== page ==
Like it or not, bass fishing in Oregon continues to gain more and more visibility. With great visibility comes great responsibility?

There are a wide range of opinions on many subjects relating to bass and warm water species. Feel free to weigh in on those topics here but also know heated debate that leads to personal attacks of any kind will be removed.

The topic for today’s blog is a regulation that not many are currently aware of or really know when specifically it was put into place across the state. All Oregon waterbodies EXCEPT the Columbia River zone have a regulation on the books about retention of bass over 15 inches. The only exception to this rule is permitted tournaments or non-permitted tournaments where a tournament banner is used and ODFW, State Police, and any other necessary waterbody agencies are notified.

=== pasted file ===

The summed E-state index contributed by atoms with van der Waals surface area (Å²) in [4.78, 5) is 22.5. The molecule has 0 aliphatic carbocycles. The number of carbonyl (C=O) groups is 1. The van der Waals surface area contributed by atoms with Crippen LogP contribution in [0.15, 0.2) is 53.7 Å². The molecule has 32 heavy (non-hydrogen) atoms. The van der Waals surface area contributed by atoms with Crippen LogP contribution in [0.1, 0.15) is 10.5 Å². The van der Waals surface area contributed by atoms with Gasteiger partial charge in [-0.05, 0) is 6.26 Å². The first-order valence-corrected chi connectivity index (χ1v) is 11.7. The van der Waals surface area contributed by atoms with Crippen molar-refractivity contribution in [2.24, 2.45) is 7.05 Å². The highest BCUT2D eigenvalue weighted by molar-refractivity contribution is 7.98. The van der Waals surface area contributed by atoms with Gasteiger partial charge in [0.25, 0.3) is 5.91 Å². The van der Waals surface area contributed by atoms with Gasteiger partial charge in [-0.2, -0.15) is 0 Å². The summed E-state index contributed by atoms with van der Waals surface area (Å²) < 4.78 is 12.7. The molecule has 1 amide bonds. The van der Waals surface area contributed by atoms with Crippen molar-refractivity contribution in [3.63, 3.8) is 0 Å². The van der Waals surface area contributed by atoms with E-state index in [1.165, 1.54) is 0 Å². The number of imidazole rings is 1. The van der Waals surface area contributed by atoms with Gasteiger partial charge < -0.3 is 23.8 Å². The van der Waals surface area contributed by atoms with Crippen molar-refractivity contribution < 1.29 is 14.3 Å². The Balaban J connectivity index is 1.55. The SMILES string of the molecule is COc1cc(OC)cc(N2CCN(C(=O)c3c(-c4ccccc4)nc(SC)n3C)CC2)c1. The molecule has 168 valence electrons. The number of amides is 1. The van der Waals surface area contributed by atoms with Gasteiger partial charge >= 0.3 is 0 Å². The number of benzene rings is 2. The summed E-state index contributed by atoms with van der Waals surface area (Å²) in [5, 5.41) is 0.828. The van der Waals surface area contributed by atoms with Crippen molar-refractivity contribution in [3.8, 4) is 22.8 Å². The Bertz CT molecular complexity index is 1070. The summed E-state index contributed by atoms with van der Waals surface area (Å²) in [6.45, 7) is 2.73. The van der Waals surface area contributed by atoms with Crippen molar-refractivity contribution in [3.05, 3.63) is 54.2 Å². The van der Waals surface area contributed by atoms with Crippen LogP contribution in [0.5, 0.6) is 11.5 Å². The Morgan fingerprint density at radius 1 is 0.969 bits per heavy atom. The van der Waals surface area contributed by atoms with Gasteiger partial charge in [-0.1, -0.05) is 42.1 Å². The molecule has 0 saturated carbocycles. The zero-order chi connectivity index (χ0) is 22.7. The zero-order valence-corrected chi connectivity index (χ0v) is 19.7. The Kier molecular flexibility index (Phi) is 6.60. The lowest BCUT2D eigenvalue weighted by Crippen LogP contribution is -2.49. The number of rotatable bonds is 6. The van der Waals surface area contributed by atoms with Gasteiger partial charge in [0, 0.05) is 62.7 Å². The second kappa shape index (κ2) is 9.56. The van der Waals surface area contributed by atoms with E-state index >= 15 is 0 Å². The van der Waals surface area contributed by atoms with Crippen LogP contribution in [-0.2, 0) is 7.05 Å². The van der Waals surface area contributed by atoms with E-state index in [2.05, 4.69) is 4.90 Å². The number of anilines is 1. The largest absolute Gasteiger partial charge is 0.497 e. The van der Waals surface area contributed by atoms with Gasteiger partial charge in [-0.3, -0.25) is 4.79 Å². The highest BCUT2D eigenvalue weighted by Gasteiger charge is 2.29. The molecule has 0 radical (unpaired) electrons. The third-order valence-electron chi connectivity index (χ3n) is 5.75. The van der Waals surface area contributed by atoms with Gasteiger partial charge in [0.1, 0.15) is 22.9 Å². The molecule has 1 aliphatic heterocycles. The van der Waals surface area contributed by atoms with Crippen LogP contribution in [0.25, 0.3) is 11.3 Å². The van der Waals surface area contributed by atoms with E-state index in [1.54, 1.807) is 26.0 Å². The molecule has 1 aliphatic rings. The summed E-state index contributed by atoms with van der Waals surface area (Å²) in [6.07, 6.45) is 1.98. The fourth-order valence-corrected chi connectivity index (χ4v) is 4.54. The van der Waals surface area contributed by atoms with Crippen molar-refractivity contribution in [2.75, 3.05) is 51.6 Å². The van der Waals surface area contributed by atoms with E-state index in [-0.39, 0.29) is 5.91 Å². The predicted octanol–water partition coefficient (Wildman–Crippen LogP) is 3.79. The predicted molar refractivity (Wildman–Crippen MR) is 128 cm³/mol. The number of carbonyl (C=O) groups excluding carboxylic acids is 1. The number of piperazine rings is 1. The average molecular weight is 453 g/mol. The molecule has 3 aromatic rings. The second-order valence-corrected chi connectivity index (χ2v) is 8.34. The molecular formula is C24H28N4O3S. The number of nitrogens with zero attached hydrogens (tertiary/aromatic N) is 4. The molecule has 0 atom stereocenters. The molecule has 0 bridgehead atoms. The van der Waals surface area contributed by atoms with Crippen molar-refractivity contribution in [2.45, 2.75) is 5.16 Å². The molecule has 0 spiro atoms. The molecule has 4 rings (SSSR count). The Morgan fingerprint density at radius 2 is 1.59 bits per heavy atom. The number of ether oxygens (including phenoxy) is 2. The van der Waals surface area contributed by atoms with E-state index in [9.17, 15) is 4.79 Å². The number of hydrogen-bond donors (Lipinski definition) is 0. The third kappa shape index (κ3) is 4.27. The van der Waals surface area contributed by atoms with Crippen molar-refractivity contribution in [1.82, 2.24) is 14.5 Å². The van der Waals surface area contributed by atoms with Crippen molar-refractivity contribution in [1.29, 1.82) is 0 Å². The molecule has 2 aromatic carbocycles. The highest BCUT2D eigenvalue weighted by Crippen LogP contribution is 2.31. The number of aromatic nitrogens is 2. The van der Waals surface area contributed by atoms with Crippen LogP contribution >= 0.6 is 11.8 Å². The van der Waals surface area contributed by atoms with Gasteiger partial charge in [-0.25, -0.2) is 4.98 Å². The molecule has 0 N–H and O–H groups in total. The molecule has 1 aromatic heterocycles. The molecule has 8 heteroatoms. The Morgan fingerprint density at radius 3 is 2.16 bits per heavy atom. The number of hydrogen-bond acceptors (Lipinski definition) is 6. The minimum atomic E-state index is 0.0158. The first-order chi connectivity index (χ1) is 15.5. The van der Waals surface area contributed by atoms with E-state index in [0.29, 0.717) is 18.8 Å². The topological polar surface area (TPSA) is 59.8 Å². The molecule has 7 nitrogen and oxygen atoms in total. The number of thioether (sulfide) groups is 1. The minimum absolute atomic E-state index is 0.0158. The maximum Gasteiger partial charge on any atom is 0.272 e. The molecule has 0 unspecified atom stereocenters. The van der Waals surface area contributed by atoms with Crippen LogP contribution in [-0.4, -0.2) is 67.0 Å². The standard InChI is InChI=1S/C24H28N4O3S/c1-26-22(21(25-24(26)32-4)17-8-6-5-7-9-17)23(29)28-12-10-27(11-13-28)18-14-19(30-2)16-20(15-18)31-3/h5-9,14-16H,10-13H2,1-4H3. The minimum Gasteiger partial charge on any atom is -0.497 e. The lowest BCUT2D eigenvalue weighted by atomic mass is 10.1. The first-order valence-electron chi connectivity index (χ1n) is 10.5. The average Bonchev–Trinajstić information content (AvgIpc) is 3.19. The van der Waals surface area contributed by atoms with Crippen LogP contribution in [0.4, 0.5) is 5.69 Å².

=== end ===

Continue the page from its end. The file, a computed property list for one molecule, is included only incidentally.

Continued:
What does this mean for anglers in Oregon? If you aren’t fishing a recognized tournament, you could be fined for having a limit of bass in the livewell larger than 15 inches. In the Southwest Zone, the limit is one single bass over 15 inches. This may be a shock to some who still feel taking pictures with multiple fish and releasing them does the fish no harm. No matter what the opinion on the subject is, the policy is in place and can be enforced at any time.

Since most of us fish for the same reasons and enjoy the competition side of the sport, what can be done to stay legal when fun fishing against a few friends? At this point, unless regulations are challenged and changed, even small competitions between friends will need to follow the tournament notification process on the ODFW site:

So next time you head to the water, think twice about getting pictures of multiple bass at once (unless you are like me and just really good at catching the small ones).

For more information on the Oregon regulations, pick up a regulations book anywhere licenses are sold or check online at:

Examples of regulations below:


Featured Photo: Nick Chin and Bobby Brown fishing a permitted tournament at Tenmile Lake in April 2018